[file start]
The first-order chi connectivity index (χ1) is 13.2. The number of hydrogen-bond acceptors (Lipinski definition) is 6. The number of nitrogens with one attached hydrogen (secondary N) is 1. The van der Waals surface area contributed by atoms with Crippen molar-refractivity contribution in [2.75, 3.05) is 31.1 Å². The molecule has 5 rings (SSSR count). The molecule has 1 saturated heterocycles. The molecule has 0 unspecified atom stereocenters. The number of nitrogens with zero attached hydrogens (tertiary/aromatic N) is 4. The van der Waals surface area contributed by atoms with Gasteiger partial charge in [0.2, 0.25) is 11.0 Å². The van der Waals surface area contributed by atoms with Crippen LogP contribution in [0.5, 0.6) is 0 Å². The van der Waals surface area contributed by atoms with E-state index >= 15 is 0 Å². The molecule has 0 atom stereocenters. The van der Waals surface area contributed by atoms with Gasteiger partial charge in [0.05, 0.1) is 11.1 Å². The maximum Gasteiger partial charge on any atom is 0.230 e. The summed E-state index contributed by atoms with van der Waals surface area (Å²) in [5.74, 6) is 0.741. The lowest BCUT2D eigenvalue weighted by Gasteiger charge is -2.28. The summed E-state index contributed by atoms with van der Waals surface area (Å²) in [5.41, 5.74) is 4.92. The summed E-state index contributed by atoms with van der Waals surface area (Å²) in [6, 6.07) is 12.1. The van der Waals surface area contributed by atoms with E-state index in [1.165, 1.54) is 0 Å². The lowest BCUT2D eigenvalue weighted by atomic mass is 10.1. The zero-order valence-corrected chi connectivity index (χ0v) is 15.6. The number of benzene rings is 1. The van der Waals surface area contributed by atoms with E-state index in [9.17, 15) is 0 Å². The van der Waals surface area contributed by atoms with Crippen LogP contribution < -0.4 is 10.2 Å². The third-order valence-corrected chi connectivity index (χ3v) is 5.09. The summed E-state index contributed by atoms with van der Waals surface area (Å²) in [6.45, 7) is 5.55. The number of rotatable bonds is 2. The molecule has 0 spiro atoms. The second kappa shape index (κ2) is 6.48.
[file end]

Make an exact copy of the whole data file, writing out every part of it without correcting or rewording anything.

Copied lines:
The first-order chi connectivity index (χ1) is 13.2. The number of hydrogen-bond acceptors (Lipinski definition) is 6. The number of nitrogens with one attached hydrogen (secondary N) is 1. The van der Waals surface area contributed by atoms with Crippen molar-refractivity contribution in [2.75, 3.05) is 31.1 Å². The molecule has 5 rings (SSSR count). The molecule has 1 saturated heterocycles. The molecule has 0 unspecified atom stereocenters. The number of nitrogens with zero attached hydrogens (tertiary/aromatic N) is 4. The van der Waals surface area contributed by atoms with Gasteiger partial charge in [0.2, 0.25) is 11.0 Å². The van der Waals surface area contributed by atoms with Crippen LogP contribution in [0.5, 0.6) is 0 Å². The van der Waals surface area contributed by atoms with E-state index >= 15 is 0 Å². The molecule has 0 atom stereocenters. The van der Waals surface area contributed by atoms with Gasteiger partial charge in [0.05, 0.1) is 11.1 Å². The maximum Gasteiger partial charge on any atom is 0.230 e. The summed E-state index contributed by atoms with van der Waals surface area (Å²) in [5.74, 6) is 0.741. The lowest BCUT2D eigenvalue weighted by Gasteiger charge is -2.28. The summed E-state index contributed by atoms with van der Waals surface area (Å²) in [5.41, 5.74) is 4.92. The summed E-state index contributed by atoms with van der Waals surface area (Å²) in [6, 6.07) is 12.1. The van der Waals surface area contributed by atoms with E-state index in [1.165, 1.54) is 0 Å². The lowest BCUT2D eigenvalue weighted by atomic mass is 10.1. The zero-order valence-corrected chi connectivity index (χ0v) is 15.6. The number of benzene rings is 1. The van der Waals surface area contributed by atoms with E-state index in [9.17, 15) is 0 Å². The van der Waals surface area contributed by atoms with Crippen LogP contribution < -0.4 is 10.2 Å². The third-order valence-corrected chi connectivity index (χ3v) is 5.09. The summed E-state index contributed by atoms with van der Waals surface area (Å²) in [6.45, 7) is 5.55. The number of rotatable bonds is 2. The molecule has 0 spiro atoms. The second kappa shape index (κ2) is 6.48.